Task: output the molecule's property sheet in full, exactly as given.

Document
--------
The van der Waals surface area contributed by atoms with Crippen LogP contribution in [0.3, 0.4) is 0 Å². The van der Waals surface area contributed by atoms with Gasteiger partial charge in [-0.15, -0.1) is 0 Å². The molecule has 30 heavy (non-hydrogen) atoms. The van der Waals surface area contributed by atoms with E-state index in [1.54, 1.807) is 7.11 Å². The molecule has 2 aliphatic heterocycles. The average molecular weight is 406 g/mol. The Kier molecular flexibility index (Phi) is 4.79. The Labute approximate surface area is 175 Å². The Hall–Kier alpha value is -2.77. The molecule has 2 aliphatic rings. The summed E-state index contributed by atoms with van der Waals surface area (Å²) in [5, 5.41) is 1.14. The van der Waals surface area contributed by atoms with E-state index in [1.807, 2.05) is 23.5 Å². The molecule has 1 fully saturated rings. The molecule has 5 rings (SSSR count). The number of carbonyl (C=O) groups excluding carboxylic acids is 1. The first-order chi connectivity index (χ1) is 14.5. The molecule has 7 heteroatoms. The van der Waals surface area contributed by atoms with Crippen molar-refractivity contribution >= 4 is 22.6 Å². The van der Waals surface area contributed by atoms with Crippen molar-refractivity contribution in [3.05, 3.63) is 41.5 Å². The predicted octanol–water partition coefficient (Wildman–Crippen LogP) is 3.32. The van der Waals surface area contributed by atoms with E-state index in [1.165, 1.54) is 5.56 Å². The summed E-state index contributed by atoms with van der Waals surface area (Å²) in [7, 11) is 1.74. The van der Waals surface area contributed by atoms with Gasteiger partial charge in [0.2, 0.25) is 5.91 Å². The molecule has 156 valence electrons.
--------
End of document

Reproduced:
The van der Waals surface area contributed by atoms with Crippen LogP contribution in [0.3, 0.4) is 0 Å². The van der Waals surface area contributed by atoms with Gasteiger partial charge in [-0.15, -0.1) is 0 Å². The molecule has 30 heavy (non-hydrogen) atoms. The van der Waals surface area contributed by atoms with E-state index in [1.54, 1.807) is 7.11 Å². The molecule has 2 aliphatic heterocycles. The average molecular weight is 406 g/mol. The Kier molecular flexibility index (Phi) is 4.79. The Labute approximate surface area is 175 Å². The Hall–Kier alpha value is -2.77. The molecule has 2 aliphatic rings. The summed E-state index contributed by atoms with van der Waals surface area (Å²) in [5, 5.41) is 1.14. The van der Waals surface area contributed by atoms with E-state index in [1.807, 2.05) is 23.5 Å². The molecule has 1 fully saturated rings. The molecule has 5 rings (SSSR count). The number of carbonyl (C=O) groups excluding carboxylic acids is 1. The first-order chi connectivity index (χ1) is 14.5. The molecule has 7 heteroatoms. The van der Waals surface area contributed by atoms with Crippen molar-refractivity contribution >= 4 is 22.6 Å². The van der Waals surface area contributed by atoms with Crippen molar-refractivity contribution in [3.05, 3.63) is 41.5 Å². The predicted octanol–water partition coefficient (Wildman–Crippen LogP) is 3.32. The van der Waals surface area contributed by atoms with E-state index in [1.165, 1.54) is 5.56 Å². The summed E-state index contributed by atoms with van der Waals surface area (Å²) in [7, 11) is 1.74. The van der Waals surface area contributed by atoms with Gasteiger partial charge in [0.2, 0.25) is 5.91 Å². The molecule has 156 valence electrons.